David Spohn

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since Dec 22, 2015
Alberta, Canada
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Recent posts by David Spohn

Certainly a fascinating discussion. My sense of it is that while the technology has been around for quite a while, LEDs for use as lighting are still, relatively speaking, in their infancy.

Troy Rhodes wrote:They could even make leds that emit a color spectrum that is very similar to incandescent lighting.  As soon as the marketing people hear about this, you'll see led products come out with a much warmer color spectrum.



I think that's already well underway. Yuji is one company that makes a CRI 98 LED bulb. They show a chart on their site comparing its spectrum to daylight. It's interesting that they make the bulb not so much for health reasons but rather for better rendition of colours in store displays and so on.

http://www.yujiintl.com/high-cri-led-lighting

It should also be noted that when we talk about the daylight spectrum, that generally means high noon on clear day (near the equator I presume, perhaps at a certain altitude?). Sunlight changes over the course of the day, so I'm sure there's debate to be had over what colour temperatures are ideal for night time use. How about artificial lighting that mimicks the cycles of sunlight? Yep, someone is working on that too:

http://gizmodo.com/these-bulbs-mimic-the-sun-all-day-to-help-you-sleep-bet-1711988347
2 years ago
I think it's only a matter of time before we're using wind and solar power to produce (and maybe even transport, someday) more windmills and solar panels.
2 years ago
I can't speak for New England, but I don't doubt that small square bales suitable for building are getting harder to find in some areas. However, my understanding is that there are farmers who now make square bales specifically for construction, and some of them even store them in a shed so they're ready to go when you need them. Not sure how affordable they are, or whether you'd find something like that in your area.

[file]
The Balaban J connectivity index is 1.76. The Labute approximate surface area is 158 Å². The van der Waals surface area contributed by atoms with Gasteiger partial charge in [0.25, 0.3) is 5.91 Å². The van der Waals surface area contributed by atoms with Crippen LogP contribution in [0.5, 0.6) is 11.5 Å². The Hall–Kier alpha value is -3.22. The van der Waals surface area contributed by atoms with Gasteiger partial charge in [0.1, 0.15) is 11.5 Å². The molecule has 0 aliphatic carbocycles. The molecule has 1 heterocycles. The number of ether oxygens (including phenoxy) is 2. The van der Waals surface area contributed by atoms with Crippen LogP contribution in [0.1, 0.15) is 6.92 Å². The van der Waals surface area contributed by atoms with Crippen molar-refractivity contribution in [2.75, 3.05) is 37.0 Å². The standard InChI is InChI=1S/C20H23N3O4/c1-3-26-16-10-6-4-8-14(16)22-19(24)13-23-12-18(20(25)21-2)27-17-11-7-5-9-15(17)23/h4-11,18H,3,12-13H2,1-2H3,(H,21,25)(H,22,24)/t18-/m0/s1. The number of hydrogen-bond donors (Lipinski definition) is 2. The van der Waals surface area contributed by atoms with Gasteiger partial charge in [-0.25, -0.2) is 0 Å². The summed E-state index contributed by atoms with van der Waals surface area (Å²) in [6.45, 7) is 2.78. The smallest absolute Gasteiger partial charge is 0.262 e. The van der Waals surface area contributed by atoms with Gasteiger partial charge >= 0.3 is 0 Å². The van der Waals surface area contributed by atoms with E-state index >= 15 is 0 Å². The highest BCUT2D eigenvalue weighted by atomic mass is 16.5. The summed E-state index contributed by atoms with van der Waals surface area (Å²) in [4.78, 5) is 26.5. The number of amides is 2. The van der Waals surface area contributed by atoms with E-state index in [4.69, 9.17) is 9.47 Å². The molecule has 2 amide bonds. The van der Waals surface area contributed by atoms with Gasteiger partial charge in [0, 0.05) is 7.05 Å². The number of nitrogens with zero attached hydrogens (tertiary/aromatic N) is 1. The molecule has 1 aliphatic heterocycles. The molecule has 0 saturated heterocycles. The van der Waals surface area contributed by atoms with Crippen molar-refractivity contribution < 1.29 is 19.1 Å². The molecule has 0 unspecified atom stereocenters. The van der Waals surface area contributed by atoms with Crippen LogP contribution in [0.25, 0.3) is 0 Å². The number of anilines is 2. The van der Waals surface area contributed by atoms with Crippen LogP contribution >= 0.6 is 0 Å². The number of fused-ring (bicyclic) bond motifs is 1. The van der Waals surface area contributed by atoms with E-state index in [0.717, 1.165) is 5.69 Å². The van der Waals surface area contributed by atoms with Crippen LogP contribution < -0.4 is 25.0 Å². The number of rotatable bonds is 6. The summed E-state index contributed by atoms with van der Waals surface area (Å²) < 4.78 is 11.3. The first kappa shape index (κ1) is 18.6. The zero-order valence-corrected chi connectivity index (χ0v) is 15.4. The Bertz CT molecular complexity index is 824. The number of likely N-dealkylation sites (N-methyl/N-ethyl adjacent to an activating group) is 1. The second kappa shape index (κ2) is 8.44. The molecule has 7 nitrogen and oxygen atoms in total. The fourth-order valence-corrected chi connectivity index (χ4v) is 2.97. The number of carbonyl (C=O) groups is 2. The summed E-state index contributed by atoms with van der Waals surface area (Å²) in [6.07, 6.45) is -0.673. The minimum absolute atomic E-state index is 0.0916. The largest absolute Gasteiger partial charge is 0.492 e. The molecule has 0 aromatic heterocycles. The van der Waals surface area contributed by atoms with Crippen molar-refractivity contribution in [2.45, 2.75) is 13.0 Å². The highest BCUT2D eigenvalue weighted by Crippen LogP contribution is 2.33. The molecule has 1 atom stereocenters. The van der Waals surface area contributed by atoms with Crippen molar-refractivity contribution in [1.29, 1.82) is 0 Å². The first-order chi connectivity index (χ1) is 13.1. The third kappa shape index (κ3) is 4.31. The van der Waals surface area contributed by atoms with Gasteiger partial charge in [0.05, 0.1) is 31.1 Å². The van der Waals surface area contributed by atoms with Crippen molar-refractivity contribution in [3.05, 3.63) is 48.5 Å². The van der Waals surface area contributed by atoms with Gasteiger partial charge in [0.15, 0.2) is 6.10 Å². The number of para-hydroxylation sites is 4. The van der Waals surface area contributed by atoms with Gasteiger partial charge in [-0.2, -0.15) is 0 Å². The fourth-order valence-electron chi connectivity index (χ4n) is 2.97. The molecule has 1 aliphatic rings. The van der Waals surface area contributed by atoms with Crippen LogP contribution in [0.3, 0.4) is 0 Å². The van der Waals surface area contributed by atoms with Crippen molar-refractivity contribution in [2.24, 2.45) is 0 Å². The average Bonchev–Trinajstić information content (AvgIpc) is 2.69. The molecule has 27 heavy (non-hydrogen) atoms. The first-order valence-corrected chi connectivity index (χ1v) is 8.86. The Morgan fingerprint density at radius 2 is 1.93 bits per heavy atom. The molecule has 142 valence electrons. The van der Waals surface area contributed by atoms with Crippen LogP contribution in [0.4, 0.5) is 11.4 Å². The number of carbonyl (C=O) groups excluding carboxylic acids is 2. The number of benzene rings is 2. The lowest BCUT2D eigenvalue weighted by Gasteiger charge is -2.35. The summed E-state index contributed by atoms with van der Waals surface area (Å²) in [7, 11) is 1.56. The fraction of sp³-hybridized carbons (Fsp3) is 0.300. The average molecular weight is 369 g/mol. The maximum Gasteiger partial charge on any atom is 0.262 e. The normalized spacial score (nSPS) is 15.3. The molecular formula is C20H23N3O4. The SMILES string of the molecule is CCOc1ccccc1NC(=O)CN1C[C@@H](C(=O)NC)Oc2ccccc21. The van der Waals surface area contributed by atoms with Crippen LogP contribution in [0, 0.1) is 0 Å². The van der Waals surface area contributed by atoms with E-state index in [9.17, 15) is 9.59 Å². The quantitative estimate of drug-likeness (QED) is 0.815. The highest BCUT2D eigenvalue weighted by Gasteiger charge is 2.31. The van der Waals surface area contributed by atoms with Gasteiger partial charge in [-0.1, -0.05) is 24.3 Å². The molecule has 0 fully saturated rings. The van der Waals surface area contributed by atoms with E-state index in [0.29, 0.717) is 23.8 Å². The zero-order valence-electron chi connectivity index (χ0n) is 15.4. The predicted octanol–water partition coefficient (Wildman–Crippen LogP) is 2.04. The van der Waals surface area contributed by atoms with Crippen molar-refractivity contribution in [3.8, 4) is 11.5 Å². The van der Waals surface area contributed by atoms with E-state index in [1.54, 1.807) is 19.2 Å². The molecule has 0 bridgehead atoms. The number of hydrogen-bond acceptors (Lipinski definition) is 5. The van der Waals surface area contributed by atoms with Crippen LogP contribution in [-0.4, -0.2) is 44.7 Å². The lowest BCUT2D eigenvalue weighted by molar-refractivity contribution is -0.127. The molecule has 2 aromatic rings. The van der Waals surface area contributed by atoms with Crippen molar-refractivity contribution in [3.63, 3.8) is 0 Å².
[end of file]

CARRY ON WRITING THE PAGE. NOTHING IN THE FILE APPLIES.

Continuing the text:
As you mention, materials for clay straw or clay chip are probably easier to source, and it's probably less labour for a small crew. I don't see a lot of downsides to it, unless you want it done really fast, or you don't have time to let it dry before plastering.
2 years ago
I've seen plastic used under the sand, but I wouldn't recommend it as it tends to make the walkway less stable and it can trap moisture underneath the walkway and cause freezing expansion issues. A properly constructed brick or paver walkway will shed most of the water that hits it without additional waterproofing. Where they've sunk over the ages you will often see puddles forming on them. Some water will soak into the sand, but that will happen anyway if the plastic is under the sand. They actually make special "permeable" pavers that are designed to let water through for areas where drainage is a problem.

If I really wanted the pavement to be completely waterproof, I'd apply some sort of sealant after it was built, but of course, that usually involves plastic-like chemicals. This is most often done not so much to make the pavement waterproof as to protect it from stains caused by fluids leaking from vehicles.
2 years ago
Hi Ken,

I just noticed your post - I'm still a few years away from having the funds to get started, but it gives me plenty of time to learn and make plans. It'll be my first experience with SLC, so I'm sure I'll need all the help and advice I get if/when the time comes. Odds are it'll be in BC somewhere, but I'd also be interesting is getting some experience beforehand if circumstances allowed.

Cheers,

Dave
2 years ago

David, What ratio do you suggest for seed starting?